Religious freedom is a human right. In fact, it goes to the heart of what it means to be human. To think freely. To follow our conscience. To change our beliefs if our hearts and minds lead us to do so . . . Religious freedom, like every human right, is universal. All people, everywhere, are entitled to it, no matter where they live, what they believe or what they don’t believe. Religious freedom is coequal with other human rights because human rights are indivisible. Religious freedom is not more or less important than the freedom to speak, assemble, to participate in the political life of one’s country, to live free from torture or slavery, or any other human right.

Blinken observed that religious freedom cannot exist without democratic governance and the rule of law. FFRF would add that, in the U.S., democracy and rule of law have been under sustained assault by Christian nationalists, including the violent assault on Jan. 6.

The report is nearly 2,500 pages and it includes references to some of the people FFRF has worked to help and unjust laws FFRF has worked to overcome internationally. For instance, the section on Nigeria reports, “Authorities detained Mubarak Bala, head of the Humanist Association of Nigeria, in April without filing any charges, although his attorneys stated they believed he was being held on charges related to allegations of insulting Islam on Facebook.” FFRF has mobilized members and resources to help Bala. The report on Saudi Arabia notes that “the law criminalizes ‘the promotion of atheistic ideologies in any form.’”

The press conference was given in the shadow of the violence in Gaza and a mounting death toll (AP reports the death of 53 Palestinians, including 14 children), which became the focus of media questions at the conference.

Blinken mentioned positive changes, such as the fact that last year, the civilian-led transitional government in Sudan repealed apostasy laws and public order laws “that have been used to harass members of religious minority groups” and those attempting to leave Islam. The report makes it clear that true religious freedom, which necessitates freedom from government-imposed religion, has a long way to go. For instance, many countries still punish apostasy: Afghanistan, Oman, Mauritania, Qatar, Yemen and the Maldives, to name a few.

The spotlight that the report sheds on such issues will hopefully nudge the world in a positive direction.

Hyde Weldon Amendments Web


Please take a few moments to urge President Biden to stand up to religious megadonors and members of Congress by excluding two amendments from the presidential budget that restrict access to abortion and family planning services.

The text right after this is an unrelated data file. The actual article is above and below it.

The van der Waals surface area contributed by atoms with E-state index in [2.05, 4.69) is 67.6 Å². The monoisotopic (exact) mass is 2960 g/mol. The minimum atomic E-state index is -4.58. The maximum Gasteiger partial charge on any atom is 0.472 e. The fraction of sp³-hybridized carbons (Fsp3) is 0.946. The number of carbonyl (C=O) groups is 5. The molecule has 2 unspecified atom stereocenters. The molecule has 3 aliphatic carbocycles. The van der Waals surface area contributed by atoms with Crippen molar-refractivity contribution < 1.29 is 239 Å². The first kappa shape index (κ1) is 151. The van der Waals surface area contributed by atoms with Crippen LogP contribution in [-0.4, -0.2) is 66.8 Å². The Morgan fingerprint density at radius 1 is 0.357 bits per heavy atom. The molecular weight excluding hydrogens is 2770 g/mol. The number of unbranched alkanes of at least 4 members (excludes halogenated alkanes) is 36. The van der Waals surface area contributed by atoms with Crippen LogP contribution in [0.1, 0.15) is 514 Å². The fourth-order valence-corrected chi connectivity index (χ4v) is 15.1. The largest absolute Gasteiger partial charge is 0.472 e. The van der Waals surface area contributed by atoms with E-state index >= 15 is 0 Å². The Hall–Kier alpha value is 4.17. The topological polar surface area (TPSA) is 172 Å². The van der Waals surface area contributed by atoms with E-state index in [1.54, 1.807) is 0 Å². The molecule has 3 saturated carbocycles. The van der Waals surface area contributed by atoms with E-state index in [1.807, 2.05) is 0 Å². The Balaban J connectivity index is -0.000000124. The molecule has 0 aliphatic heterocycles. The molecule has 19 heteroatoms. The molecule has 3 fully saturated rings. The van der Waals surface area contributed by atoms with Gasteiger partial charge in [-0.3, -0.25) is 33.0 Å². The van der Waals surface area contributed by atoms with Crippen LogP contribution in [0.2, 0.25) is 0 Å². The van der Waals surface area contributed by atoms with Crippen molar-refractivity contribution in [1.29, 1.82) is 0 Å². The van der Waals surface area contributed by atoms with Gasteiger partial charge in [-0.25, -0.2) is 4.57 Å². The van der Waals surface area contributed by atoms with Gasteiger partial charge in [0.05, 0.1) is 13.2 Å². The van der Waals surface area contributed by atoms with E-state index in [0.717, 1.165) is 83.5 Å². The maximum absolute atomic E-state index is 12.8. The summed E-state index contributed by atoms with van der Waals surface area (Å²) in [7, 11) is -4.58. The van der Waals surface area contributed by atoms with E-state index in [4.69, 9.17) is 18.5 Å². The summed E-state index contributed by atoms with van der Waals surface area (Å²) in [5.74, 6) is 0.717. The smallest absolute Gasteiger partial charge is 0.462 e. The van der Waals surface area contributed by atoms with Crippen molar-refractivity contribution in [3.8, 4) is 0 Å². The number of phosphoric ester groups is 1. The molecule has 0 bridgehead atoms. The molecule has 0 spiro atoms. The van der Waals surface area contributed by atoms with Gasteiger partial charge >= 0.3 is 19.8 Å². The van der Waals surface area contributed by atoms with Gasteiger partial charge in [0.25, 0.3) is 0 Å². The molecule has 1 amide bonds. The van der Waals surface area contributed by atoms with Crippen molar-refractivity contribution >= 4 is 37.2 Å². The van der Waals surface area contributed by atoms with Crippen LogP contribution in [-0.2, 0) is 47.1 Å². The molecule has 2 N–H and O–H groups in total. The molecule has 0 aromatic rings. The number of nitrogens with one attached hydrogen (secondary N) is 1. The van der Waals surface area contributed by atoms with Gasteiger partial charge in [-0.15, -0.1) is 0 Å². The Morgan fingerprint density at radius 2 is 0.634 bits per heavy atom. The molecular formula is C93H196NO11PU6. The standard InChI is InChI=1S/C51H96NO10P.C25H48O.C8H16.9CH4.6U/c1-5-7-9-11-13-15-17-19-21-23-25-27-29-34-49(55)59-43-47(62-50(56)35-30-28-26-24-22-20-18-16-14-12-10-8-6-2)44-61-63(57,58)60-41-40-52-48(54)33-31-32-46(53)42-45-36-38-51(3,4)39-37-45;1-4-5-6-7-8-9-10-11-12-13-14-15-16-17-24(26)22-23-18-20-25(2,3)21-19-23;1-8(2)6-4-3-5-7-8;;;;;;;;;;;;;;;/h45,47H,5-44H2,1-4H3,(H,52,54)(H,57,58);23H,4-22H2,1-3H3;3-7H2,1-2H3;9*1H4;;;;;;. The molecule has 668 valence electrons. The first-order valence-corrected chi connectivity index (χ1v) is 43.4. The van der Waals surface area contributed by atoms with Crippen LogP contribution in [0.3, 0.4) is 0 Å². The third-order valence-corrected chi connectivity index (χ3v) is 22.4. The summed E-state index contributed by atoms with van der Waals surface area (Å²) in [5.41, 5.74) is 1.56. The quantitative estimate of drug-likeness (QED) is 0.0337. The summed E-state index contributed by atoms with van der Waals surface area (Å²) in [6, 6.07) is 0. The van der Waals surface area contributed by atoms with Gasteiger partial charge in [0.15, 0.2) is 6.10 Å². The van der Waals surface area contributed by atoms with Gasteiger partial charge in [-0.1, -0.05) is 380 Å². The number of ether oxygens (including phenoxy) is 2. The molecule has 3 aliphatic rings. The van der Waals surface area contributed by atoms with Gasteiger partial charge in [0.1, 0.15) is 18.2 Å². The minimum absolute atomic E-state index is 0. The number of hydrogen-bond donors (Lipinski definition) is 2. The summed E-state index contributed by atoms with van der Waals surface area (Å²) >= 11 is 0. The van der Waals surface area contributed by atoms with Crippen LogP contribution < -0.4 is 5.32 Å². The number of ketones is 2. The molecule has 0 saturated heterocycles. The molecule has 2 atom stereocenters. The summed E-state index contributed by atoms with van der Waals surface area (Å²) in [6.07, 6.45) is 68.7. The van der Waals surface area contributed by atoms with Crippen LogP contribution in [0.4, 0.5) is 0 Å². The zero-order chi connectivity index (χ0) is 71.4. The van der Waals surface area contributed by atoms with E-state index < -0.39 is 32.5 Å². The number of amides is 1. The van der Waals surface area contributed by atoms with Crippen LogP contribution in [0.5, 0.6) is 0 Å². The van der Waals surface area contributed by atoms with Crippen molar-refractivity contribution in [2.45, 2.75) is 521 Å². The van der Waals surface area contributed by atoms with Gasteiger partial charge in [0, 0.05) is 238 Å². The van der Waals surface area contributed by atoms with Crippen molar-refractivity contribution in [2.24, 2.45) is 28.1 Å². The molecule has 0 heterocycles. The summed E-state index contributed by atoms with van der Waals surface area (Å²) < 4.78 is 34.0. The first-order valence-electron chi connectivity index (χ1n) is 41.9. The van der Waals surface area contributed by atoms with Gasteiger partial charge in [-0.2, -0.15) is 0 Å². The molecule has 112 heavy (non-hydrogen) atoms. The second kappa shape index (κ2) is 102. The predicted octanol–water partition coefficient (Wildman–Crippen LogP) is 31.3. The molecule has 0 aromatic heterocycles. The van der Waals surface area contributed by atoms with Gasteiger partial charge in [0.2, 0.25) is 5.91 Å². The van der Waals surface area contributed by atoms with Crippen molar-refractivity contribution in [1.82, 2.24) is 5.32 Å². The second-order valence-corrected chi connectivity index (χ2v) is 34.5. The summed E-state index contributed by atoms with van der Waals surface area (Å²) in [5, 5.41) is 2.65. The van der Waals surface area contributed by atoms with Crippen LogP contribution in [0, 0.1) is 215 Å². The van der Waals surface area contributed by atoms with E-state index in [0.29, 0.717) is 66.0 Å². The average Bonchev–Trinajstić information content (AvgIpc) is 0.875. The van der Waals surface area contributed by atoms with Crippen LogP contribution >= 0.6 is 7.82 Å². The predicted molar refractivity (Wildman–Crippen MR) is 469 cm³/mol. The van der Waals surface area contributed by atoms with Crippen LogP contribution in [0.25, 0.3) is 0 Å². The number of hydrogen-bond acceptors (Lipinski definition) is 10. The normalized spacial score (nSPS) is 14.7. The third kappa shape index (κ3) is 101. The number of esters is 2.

The first, the Hyde Amendment, is a discriminatory provision that denies federal funding for abortion care, mainly for low-income women. Women on Medicaid are ineligible for receiving subsidized abortion care unless their residential state uses its own funds to pay for abortion care, which is only the case in 16 states. The Hyde Amendment disproportionally limits already underserved populations from accessing abortion services, further exacerbating health care and economic inequality.

The Hyde Amendment was introduced in 1976 by Rep. Henry J. Hyde of Illinois, a staunch Catholic who was praised by the Catholic Church for his extremist anti-abortion policies. He cited “the final judgment” and fear of “what happens to them in eternity” as his motivations for the amendment. Read “It’s time to end the Hyde Amendment” by Barbara Alvarez.

The second, the Weldon Amendment, is considered a “conscience protection” that emboldens hospitals, insurance companies and health care professionals to deny women health care by refusing to provide, cover or refer abortion care based on “religious or moral grounds.” Allowing providers to deny patients’ rights because of religious beliefs threatens access to quality, comprehensive health care.

These provisions are plainly based on dogmatic religious beliefs, and abandon the safety and autonomy of some of the most vulnerable Americans. Biden has promised to end the Hyde Amendment, but he needs to hear public support for doing so immediately. Please urge Biden to exclude the Hyde Amendment and Weldon Amendment from the presidential budget. Click on the red “Take Action” link below to contact the White House. Feel free to use or adapt the talking points provided.